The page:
Your students don't feel passionate about saving the rainforest? This rainforest lesson plan will teach them otherwise.
Before you begin reading, create a KWL chart on the board by making a three column table. The columns should be labeled “What I Know," “What I Want to Know," and “What I Learned." Ask students to discuss what they already know about rainforests, and put that information in the first column. Have them discuss questions they have about the rainforest, and list the questions in the second column. Tell students that you will fill out the third column after you read a book about rainforests. Encourage them to look for the answers to their questions in the second column as you read.
Read a book about the importance of the rainforest, such as “A Walk in the Rainforest," by Kristin Joy Pratt. Ask comprehension questions as you read to make sure that students understand the text. When you have finished, ask students to fill out the third column of the KWL chart with new information that they have learned from reading the book.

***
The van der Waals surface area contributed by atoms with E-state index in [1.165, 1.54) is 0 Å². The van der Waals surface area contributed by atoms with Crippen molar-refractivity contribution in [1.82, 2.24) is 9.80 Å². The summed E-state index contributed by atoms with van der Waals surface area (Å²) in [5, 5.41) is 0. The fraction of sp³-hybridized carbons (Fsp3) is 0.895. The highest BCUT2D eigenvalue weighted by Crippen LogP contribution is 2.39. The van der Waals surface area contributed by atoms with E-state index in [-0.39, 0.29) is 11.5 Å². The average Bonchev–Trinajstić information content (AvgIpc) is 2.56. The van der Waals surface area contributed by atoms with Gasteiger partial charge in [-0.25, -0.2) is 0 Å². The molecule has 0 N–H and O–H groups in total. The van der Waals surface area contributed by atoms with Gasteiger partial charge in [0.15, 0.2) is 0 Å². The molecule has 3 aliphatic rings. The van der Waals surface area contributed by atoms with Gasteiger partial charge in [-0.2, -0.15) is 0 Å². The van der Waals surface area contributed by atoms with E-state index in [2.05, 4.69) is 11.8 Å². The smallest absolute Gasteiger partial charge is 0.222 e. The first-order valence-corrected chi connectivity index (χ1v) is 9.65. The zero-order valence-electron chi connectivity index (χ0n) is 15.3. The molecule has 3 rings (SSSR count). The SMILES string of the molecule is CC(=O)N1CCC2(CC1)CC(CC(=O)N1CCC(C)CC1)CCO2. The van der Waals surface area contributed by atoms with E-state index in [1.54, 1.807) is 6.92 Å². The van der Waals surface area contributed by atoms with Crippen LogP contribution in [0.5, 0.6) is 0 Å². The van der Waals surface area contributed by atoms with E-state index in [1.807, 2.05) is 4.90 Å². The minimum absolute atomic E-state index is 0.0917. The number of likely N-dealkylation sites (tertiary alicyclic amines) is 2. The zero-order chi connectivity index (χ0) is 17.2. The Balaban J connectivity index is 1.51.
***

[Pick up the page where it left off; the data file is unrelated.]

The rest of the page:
As a class, discuss why it might be important to save the rainforest and write their responses on the board. Encourage students to reference information from the book, as well as from their KWL charts. Then ask students what they can do to help save the rainforest. Brainstorm a list of ideas.
Have students break into groups and develop a poster to convince other people to save the rainforest. Remind them to think about why someone would pay attention to their posters, as well as what steps they want those people to take. Recommend that they reference facts and statistics from the book, and allow them to do further research for additional information. Provide students with time and materials to complete their posters. Encourage students to share their posters with the class.